“Taking care of the frequency of your communications is very important. Word-of-mouth, getting other people to communicate for you and their networks to sign up, is by far the most effective way to get people on board.
Be creative with how you communicate initiatives—think about different ways you reach people. I’ve used custom sign-offs, videos, polls & quizzes. Make it interactive, short and sweet.
Plus, use data wherever you can when pushing an initiative to employees; people respond to numbers. Telling a group of 100 employees that 75% of their colleagues are volunteering will make the 25 remaining sit up and take action.”Kerry McNally, Head of Corporate Social Responsibility, Fitch Group.
No matter how little or large your workforce is, there’s no underestimating the power of peer-to-peer influence. Especially when it comes to a global launch, by introducing champions you’re not only meeting people where they are, but you’re communicating with them in their language, and with greater empathy toward their culture.
“With 16,000 employees in the UK across 21 offices, communication has always been key. We’ve found having Sponsoring Partners who champion specific programmes and send communications out themselves encouraging colleagues to get involved, to be really successful.
The senior partners for each office also do the same and each office also has a Corporate Responsibility committee made up of programme champions who also share comms and promote opportunities.”Anya Todd, Corporate Responsibility Senior Manager, KPMG UK.
3. Internet access
This is specifically the case for non-desk employees, who generally have limited or no internet needs for their work.
If your workforce is in an area with limited internet access, you’ll need to keep this in mind for your virtual volunteering activities. This doesn’t mean to say those employees can’t participate, but you’ll need to create other ways they can participate that don’t rely on high-speed wifi.
For example, where information can be shared and referred to asynchronously, give people a central place to get the information needed. This way, you include everyone across time zones, shift patterns, and general calendar availability.
Think of those projects or goals ‘offline’ employees can work on without the internet to contribute towards a larger scheme online. Try to include them as much as possible in a way that facilitates their circumstances.
4. Volunteering guidelines
As the way we volunteer shifts, our guidelines, processes, and policies need to shift too. If you’ve got guidelines from your in-person volunteering efforts give them a thorough update.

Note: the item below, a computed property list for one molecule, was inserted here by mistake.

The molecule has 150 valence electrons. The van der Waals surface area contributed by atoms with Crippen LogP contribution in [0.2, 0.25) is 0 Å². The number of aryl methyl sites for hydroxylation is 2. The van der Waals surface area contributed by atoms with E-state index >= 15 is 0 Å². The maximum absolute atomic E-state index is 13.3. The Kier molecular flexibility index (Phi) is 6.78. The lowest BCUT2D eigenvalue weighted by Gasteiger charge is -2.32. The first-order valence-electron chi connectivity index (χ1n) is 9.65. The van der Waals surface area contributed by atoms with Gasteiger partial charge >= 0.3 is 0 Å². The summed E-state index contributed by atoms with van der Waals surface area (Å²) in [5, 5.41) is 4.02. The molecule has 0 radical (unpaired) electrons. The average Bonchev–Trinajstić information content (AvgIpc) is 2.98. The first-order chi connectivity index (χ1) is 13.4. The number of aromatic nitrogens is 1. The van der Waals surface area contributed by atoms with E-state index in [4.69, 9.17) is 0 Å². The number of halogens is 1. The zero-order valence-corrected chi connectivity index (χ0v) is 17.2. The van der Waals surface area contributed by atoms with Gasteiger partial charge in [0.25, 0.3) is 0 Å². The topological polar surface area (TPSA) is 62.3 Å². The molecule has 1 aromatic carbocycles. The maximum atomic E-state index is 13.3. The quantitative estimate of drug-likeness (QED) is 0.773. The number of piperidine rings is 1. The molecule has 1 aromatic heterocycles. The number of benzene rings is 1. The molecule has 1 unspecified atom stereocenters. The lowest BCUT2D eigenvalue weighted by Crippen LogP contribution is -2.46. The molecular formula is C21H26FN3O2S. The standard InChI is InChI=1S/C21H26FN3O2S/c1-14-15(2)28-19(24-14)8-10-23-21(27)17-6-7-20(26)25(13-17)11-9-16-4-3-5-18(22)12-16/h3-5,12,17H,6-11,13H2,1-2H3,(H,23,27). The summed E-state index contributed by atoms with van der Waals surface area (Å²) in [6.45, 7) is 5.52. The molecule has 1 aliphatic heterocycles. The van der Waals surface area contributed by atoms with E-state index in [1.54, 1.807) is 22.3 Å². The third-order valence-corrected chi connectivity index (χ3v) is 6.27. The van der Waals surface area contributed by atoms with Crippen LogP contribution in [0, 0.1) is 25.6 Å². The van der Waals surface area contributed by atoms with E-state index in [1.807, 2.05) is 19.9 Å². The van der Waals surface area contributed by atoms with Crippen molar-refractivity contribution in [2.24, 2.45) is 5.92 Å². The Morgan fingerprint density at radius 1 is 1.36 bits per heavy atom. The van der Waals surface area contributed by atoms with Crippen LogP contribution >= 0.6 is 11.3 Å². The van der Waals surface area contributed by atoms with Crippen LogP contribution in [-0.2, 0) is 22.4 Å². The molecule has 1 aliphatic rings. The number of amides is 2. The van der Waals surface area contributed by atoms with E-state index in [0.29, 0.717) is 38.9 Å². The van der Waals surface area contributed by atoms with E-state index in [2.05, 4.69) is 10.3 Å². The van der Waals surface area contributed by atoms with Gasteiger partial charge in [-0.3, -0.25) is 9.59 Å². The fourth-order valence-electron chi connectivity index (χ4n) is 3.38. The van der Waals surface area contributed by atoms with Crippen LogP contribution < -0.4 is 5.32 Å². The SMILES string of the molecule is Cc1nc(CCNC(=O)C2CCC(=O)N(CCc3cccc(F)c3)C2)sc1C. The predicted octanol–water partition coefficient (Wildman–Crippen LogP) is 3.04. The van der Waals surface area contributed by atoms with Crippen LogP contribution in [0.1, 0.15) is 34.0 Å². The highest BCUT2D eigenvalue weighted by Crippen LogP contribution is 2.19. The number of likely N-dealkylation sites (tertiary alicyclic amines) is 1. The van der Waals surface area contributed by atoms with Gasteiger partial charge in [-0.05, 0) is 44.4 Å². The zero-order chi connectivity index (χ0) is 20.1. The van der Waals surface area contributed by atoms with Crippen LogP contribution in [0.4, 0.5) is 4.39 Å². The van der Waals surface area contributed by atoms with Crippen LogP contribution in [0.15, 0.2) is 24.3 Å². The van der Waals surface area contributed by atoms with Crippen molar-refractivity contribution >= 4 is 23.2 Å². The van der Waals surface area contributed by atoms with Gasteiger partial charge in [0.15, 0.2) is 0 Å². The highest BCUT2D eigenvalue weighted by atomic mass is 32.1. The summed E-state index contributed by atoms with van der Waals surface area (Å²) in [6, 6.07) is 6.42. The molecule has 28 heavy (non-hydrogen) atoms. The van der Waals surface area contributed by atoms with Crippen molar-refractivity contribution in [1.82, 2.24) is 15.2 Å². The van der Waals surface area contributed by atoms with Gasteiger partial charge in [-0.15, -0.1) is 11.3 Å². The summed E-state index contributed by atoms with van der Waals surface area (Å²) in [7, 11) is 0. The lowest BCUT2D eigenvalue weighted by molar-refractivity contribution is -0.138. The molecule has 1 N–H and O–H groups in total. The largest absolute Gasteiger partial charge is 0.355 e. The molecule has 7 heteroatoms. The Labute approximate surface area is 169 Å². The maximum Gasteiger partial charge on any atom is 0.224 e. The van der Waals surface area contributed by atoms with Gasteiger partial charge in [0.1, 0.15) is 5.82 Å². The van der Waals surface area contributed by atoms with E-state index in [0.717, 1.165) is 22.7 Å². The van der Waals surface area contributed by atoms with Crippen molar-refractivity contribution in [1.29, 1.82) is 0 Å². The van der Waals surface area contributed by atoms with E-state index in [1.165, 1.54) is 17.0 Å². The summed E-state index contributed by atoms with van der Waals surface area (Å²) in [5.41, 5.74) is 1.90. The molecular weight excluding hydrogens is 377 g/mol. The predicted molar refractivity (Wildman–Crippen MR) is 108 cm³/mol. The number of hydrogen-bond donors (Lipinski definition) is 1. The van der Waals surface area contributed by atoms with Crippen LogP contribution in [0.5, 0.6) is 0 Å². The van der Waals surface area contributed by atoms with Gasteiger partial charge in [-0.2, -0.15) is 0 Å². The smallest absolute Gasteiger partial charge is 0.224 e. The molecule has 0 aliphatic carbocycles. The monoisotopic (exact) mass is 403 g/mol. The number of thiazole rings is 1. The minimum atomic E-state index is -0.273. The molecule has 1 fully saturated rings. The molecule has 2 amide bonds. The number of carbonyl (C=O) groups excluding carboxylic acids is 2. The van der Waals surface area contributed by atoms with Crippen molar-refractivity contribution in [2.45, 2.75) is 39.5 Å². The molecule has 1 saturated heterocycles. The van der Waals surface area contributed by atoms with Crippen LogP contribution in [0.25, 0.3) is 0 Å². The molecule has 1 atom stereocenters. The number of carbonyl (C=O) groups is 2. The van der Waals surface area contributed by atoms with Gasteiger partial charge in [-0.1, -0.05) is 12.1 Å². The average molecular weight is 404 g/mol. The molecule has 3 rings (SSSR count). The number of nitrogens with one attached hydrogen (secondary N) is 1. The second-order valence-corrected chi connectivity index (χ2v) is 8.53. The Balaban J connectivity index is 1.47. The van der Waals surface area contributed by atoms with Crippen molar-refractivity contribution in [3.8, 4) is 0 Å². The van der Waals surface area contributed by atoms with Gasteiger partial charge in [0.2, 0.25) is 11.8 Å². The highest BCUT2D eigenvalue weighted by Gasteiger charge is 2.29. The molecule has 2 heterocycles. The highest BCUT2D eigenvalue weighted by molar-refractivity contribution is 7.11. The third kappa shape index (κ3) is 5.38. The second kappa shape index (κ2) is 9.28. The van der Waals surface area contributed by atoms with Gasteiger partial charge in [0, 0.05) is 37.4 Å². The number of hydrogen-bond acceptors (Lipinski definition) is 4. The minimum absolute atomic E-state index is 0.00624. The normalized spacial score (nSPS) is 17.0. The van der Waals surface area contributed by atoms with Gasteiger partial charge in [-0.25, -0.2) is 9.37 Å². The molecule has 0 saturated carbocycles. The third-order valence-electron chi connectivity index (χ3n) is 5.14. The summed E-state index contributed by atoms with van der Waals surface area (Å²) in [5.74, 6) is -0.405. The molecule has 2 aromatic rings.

These guidelines will include a code of conduct, VTO rules, and new communication processes. Ensure everyone is up-to-date, so we can focus on doing great things, not how we do them.
“Our volunteering framework is still the same as it was when everything was 100% face-to-face. We still allocate time to volunteers each year, and we still have policies, procedures, and guidelines for causes we’re working with.”Kerry McNally, Head of Corporate Social Responsibility, Fitch Group.
Pro Tip: You’ll also need to create unique guidelines for your volunteer ambassadors or champions. Show and empower them to lead the way so that others follow their example.
5. Accessible causes
Depending on your resources will affect how much you can put into finding causes. Look for those causes ready for remote volunteer options. If you have the bandwidth, try to ‘brainstorm’ ways to convert close-to-heart previously hands-on NPOs to digital nonprofits and keep relationships thriving.
“When it comes down to selecting your partner, you need to be able to identify one that operates in a virtual manner effectively. That doesn’t necessarily mean the technology they’re using, but are they actually operating effectively and impactfully within a community—virtually?”Kerry McNally, Head of Corporate Social Responsibility, Fitch Group.
6. KPIs & ROI
Last on your checklist is KPIs and a return of investment. What metrics do you need to track that will determine the success of your virtual volunteering efforts? At the same time, how are you going to track them?
Identify some clear goals both on the nonprofit side and your business side and your business side which showcases your digital CSR efforts are working. A few KPIs to consider are:
- Increase in employee engagement
- Increase in employee retention
- Increase in NPS survey results (internal and external)
- Number of total volunteer hours
If you’re looking to set up a strong Purpose-driven CSR strategy, this guide can provide some great insights to support your process.
Wrapping up virtual volunteering
Engaging employees virtually is a tough cookie to crack, but their results are well worth it. Hopefully, this article has highlighted strategic methods you can take to implement virtual volunteering successfully and inspired you with some volunteering examples.
Virtual volunteering is doable for any business, no matter the type of workforce you have. All you need to do is find those causes and communication strategies that best fit your employees wants and needs.
Good luck; we’re here to help if you need it!Go back to blog >